Recent reports suggest that about two in five of all victims of domestic abuse and violence are men, contradicting the widespread impression that it is almost always women who are violated.
Because of that men assaulted by their partners are often not taken seriously or ignored by police, see their perpetrator go free and have far fewer refuges to flee to than women (4,000 for females in England and Wales compared to only 76 for men).
Male abuse and violence is a much under reported issue. Twice as many male victims (41%) than women (19%) do not tell anyone about the domestic abuse they are suffering.
A new film raising awareness of 'male-victim' domestic violence is currently in pre-production.
Flawless is a psychological drama, the simple story of a man trying to deal with a minor glitch in his apparently perfect life.
The story uses a real-life trivial anecdote to set the plot and create the problem for the protagonist to overcome. A deceptively easy solution becomes soon impossible to achieve, while the narrative slowly takes an unexpected turn and reveals our character's deep and very private struggle.
The story explores the concepts of fear, frustration and disillusionment that are often associated with a violent and abusive domestic environment.
Director Tito Sacchi explains 'I had intended to write a story about domestic abuse for some time. I was interested in exploring a difficult, abusive relationship and the suffering involved which is often more psychological than physical. Often the normal day-by-day life routine manages to successfully camouflage such extreme situations within layers of normality'.
The statistics support Sacchi's statement:
1. Partner abuse (non-sexual) was the most commonly experienced type of intimate violence among both women and men. 24% of women (3.9 million) and 13% of men (2.1 million) reported having experienced such abuse since the age of 16: for every three victims of partner abuse, two will be female and one will be male.
2. Both women and men with a long-term illness or disability were more likely to be victims of any domestic abuse in the last year (12.8% and 7.3% respectively), compared with those without a long- term illness or disability (4.6% and 6.1%).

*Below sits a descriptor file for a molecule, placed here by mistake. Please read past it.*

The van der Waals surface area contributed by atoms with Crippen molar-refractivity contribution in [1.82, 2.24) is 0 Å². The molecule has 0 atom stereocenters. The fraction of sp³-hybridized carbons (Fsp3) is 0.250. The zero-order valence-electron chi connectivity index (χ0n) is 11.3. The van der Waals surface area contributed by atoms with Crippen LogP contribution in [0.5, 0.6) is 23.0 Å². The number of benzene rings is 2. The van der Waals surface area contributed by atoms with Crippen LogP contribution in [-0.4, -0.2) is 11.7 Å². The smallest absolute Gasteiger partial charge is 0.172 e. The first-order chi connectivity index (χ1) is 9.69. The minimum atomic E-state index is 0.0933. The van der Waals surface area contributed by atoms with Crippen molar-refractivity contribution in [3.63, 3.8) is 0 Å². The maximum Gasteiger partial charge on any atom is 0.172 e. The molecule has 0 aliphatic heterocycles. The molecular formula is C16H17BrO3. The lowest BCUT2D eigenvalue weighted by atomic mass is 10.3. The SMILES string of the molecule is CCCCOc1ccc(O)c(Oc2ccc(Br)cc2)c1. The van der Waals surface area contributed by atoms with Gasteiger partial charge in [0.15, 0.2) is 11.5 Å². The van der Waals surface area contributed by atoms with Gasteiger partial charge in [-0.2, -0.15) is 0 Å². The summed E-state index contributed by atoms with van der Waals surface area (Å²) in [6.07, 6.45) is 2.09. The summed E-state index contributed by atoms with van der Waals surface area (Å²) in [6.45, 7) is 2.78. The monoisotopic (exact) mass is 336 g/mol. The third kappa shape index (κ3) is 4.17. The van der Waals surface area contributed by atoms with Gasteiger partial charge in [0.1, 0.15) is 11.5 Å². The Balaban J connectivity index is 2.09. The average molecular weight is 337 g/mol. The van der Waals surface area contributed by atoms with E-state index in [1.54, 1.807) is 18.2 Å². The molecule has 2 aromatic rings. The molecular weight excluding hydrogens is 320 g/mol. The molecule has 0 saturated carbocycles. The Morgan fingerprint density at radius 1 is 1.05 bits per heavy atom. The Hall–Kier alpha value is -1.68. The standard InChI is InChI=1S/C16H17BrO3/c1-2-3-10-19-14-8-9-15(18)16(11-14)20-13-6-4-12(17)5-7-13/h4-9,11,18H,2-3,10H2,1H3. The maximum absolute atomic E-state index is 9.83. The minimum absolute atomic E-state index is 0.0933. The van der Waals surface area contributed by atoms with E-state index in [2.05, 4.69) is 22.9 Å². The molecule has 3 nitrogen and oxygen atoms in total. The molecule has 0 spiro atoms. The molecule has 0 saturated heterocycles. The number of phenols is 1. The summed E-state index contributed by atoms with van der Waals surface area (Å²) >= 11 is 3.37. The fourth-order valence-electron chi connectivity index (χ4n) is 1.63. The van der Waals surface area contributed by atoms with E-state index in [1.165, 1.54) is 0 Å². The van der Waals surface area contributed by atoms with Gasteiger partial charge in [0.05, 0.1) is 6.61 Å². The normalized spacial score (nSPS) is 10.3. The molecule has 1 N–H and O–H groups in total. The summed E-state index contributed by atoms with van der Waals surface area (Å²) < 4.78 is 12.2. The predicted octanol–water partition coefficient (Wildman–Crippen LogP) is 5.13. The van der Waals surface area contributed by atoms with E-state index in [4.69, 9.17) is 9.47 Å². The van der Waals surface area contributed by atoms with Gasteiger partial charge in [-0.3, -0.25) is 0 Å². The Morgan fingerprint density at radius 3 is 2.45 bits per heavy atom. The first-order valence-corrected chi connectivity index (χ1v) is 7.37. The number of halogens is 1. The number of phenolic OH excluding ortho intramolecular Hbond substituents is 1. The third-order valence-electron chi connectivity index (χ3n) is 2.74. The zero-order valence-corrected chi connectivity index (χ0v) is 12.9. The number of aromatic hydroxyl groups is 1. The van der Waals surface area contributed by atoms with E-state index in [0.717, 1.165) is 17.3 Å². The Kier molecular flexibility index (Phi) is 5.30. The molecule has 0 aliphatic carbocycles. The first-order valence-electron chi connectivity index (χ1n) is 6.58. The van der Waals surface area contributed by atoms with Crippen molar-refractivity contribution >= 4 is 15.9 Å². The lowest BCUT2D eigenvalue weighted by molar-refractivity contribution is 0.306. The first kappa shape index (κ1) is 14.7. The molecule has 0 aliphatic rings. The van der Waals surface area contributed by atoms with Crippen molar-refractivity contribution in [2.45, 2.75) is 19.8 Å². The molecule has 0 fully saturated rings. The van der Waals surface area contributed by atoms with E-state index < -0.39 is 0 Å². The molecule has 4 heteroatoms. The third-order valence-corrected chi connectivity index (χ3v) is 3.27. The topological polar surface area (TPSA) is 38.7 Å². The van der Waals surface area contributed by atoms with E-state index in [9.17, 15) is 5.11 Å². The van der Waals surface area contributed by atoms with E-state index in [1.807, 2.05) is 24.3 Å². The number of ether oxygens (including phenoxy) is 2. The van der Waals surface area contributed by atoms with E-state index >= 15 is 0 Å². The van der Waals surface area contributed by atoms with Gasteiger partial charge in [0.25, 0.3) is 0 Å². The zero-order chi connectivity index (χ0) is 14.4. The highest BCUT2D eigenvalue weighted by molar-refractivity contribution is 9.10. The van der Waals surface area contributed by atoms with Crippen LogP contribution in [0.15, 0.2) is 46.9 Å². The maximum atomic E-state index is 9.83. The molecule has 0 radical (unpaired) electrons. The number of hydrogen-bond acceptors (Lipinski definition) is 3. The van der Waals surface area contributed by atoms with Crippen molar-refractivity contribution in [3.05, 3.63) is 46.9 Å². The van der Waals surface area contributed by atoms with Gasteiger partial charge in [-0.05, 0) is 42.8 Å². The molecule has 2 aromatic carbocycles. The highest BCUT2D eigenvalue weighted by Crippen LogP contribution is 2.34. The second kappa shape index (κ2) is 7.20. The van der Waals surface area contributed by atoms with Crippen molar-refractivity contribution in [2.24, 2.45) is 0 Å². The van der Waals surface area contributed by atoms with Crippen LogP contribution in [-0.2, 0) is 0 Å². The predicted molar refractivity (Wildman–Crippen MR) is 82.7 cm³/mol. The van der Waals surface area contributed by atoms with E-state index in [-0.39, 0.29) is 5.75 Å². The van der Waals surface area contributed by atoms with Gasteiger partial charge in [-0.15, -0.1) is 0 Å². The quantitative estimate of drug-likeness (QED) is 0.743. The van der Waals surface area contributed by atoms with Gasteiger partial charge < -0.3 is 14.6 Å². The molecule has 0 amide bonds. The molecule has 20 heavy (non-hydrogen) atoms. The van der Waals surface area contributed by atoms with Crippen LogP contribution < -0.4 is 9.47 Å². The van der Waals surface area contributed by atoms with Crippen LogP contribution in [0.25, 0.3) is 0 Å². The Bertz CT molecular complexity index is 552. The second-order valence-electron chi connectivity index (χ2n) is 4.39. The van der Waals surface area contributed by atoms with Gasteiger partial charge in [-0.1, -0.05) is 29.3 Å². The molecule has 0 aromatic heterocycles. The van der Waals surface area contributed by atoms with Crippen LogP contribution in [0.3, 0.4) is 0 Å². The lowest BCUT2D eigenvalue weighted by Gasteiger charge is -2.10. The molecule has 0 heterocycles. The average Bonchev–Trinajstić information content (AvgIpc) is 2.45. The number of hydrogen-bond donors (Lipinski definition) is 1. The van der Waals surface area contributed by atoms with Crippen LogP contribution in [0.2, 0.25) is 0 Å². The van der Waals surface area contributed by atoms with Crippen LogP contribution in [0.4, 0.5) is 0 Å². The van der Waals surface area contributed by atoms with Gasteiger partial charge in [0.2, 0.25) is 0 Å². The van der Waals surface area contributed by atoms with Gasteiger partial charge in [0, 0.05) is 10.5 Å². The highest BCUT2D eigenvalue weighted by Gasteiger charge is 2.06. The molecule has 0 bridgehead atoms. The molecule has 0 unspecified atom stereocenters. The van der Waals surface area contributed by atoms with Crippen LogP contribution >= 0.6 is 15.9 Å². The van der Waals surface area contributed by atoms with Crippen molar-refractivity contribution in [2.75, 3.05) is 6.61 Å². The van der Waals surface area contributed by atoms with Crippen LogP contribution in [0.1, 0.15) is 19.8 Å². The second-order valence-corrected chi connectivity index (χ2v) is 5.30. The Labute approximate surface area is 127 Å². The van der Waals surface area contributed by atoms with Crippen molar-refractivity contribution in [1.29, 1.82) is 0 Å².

3. More men in managerial and professional occupations (3.0%) suffered from partner abuse in 2011/12 than women with the same occupation (2.6%)
4. Men with children (3.0%) are as likely to be victims of partner abuse than men without children. The figure is the same for female victims (3.5%)
5. The number of women convicted of perpetrating domestic abuse has more than quadrupled in the past seven years from 806 (2004/05) to 3,965 (2010/11).
6. Twice as many male victims (28%) than women (13%) do not tell anyone about the domestic abuse they are suffering - highlighting the level of underreporting. Male victims are three times (10%) more likely not to tell the police they are victim than a female victim (29%) and only 4% of male victims will tell a health professional compared to 19% of female victims.
7. In 2011/12 - 17 men (one every 21 days) died at the hands of their partner or ex-partner compared with 88 women (one every four days)
On at least 120 occasions in 2010 a caller decided not to consider a refuge or safe house because they were too far away and would mean having to completely uproot their lives, often having to leave their children and their job behind.
Tito Sacchi continues 'As a writer I was looking for a simple idea that was able to both effectively disguise the cruel reality of the abusive relationship, but at the same time gradually reveal it to its audience.
'Flawless has the potential to engage the audience as it deals with that delicate balance very well. This makes the message even stronger and more compelling'.
The project already has support from Erin Pizzey, the domestic, and family violence victim advocate, and also from the ManKind Initiative, a national charity that provides help and support for male victims of domestic abuse and domestic violence.
But Sacchi, and project producer Andreas Kubat are seeking further offers of support to ensure that work on the film goes ahead.
Says Kubat 'We would like offer people the opportunity to be part of this important film project and raise awareness of domestic and family violence in a very powerful way like only the film medium can'.
To find out how you can get involved in Flawless, visit